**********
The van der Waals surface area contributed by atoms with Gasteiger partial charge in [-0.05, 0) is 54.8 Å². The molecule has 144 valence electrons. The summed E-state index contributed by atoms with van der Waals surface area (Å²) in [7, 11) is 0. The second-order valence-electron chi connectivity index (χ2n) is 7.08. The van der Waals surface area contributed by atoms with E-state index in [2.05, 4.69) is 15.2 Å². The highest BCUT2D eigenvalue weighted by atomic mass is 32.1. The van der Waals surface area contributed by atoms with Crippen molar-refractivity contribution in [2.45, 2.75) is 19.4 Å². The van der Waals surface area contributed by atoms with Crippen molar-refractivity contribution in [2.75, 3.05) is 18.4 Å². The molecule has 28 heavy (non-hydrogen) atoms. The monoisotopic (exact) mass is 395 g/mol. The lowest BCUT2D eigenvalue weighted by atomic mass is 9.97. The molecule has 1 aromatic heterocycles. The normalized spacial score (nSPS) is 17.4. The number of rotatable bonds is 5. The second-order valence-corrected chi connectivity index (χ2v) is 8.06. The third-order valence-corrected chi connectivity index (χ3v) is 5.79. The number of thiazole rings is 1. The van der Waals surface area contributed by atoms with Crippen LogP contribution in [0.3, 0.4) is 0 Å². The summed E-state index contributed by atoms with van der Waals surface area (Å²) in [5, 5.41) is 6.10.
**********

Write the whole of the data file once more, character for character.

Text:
The van der Waals surface area contributed by atoms with Gasteiger partial charge in [-0.05, 0) is 54.8 Å². The molecule has 144 valence electrons. The summed E-state index contributed by atoms with van der Waals surface area (Å²) in [7, 11) is 0. The second-order valence-electron chi connectivity index (χ2n) is 7.08. The van der Waals surface area contributed by atoms with E-state index in [2.05, 4.69) is 15.2 Å². The highest BCUT2D eigenvalue weighted by atomic mass is 32.1. The van der Waals surface area contributed by atoms with Crippen molar-refractivity contribution in [2.45, 2.75) is 19.4 Å². The van der Waals surface area contributed by atoms with Crippen molar-refractivity contribution in [2.75, 3.05) is 18.4 Å². The molecule has 28 heavy (non-hydrogen) atoms. The monoisotopic (exact) mass is 395 g/mol. The lowest BCUT2D eigenvalue weighted by atomic mass is 9.97. The molecule has 1 aromatic heterocycles. The normalized spacial score (nSPS) is 17.4. The number of rotatable bonds is 5. The second-order valence-corrected chi connectivity index (χ2v) is 8.06. The third-order valence-corrected chi connectivity index (χ3v) is 5.79. The number of thiazole rings is 1. The van der Waals surface area contributed by atoms with Crippen LogP contribution in [0.3, 0.4) is 0 Å². The summed E-state index contributed by atoms with van der Waals surface area (Å²) in [5, 5.41) is 6.10.